NASA plans follow-up trek to Mars

The Mars rover Curiosity is four months into its 2-year investigative visit to Mars. Now NASA is planning another rover trip to bring samples from Mars back to Earth. 

AP Photo/NASA
This artist's rendering provided by NASA shows the Curiosity rover on the surface of Mars. NASA announced Tuesday, it plans to send another Curiosity-like rover to Mars in 2020.

NASA plans to follow-up its Mars rover Curiosity mission with a duplicate rover that could collect and store samples for return to Earth, the agency's lead scientist said on Tuesday.

The new rover will use spare parts and engineering models developed for Curiosity, which is four months into a planned $2.5 billion, two-year mission on Mars to look for habitats that could have supported microbial life.

Replicating the rover's chassis, sky-crane landing system and other gear will enable NASA to cut the cost of the new mission to about $1.5 billion, John Grunsfeld, the U.S. space agency's associate administrator for science, said at the American Geophysical Union conference in San Francisco.

Budget shortfalls forced NASA to pull out of a series of joint missions with Europe, designed to return rock and soil samples from Mars in the 2020s. Europe instead will partner with Russia for the launch vehicle and other equipment that was to have been provided by NASA.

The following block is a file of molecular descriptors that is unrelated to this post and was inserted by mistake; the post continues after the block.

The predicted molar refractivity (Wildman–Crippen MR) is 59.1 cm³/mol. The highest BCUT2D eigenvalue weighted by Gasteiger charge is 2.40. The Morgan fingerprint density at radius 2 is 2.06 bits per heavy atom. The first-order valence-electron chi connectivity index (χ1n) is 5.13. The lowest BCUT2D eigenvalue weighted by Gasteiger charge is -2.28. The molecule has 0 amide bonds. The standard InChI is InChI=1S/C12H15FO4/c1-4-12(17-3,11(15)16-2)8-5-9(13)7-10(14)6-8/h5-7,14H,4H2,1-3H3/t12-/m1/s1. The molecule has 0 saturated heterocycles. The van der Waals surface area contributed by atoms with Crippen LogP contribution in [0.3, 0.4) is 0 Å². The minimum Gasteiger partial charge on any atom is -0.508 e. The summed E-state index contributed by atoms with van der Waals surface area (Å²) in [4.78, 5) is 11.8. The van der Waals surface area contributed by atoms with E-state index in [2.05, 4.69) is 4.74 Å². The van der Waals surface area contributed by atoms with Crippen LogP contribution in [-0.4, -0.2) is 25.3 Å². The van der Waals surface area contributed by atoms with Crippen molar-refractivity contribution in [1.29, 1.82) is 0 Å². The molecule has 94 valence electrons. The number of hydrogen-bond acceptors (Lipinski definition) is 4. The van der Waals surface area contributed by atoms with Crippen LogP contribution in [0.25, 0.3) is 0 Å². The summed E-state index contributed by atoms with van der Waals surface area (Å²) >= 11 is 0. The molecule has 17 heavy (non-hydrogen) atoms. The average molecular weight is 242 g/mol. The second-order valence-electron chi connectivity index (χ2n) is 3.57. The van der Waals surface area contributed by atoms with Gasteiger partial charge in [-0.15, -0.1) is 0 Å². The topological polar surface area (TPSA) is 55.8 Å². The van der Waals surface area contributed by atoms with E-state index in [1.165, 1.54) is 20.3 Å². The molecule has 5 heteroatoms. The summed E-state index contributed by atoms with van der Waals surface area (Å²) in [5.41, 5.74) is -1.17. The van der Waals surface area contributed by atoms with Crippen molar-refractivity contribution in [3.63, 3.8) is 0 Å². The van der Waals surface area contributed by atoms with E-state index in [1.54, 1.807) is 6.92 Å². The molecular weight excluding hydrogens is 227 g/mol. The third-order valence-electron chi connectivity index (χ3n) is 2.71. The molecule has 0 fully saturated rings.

Grunsfeld said NASA will provide a key organics experiment for Europe's ExoMars rover, as well as engineering and mission support under the agency's proposed budget for the year beginning Oct. 1, 2013.

Details about what science instruments would be included on the new rover, whether or not it would have a cache for samples, and the landing site have not yet been determined.

NASA plans to set up a team of scientists to refine plans for the rover and issue a solicitation next summer.

The National Academy of Sciences last year ranked a Mars sample return mission as its top priority in planetary science for the next decade.

"The (science) community already has come forward with a very clear message about what the content of the next Mars surface mission should be, and that is to cache the samples that will come back to Earth," said Steve Squyres with Cornell University.

"That's really a necessary part of having this mission," he said.

(Editing by Tom Brown and Stacey Joyce)

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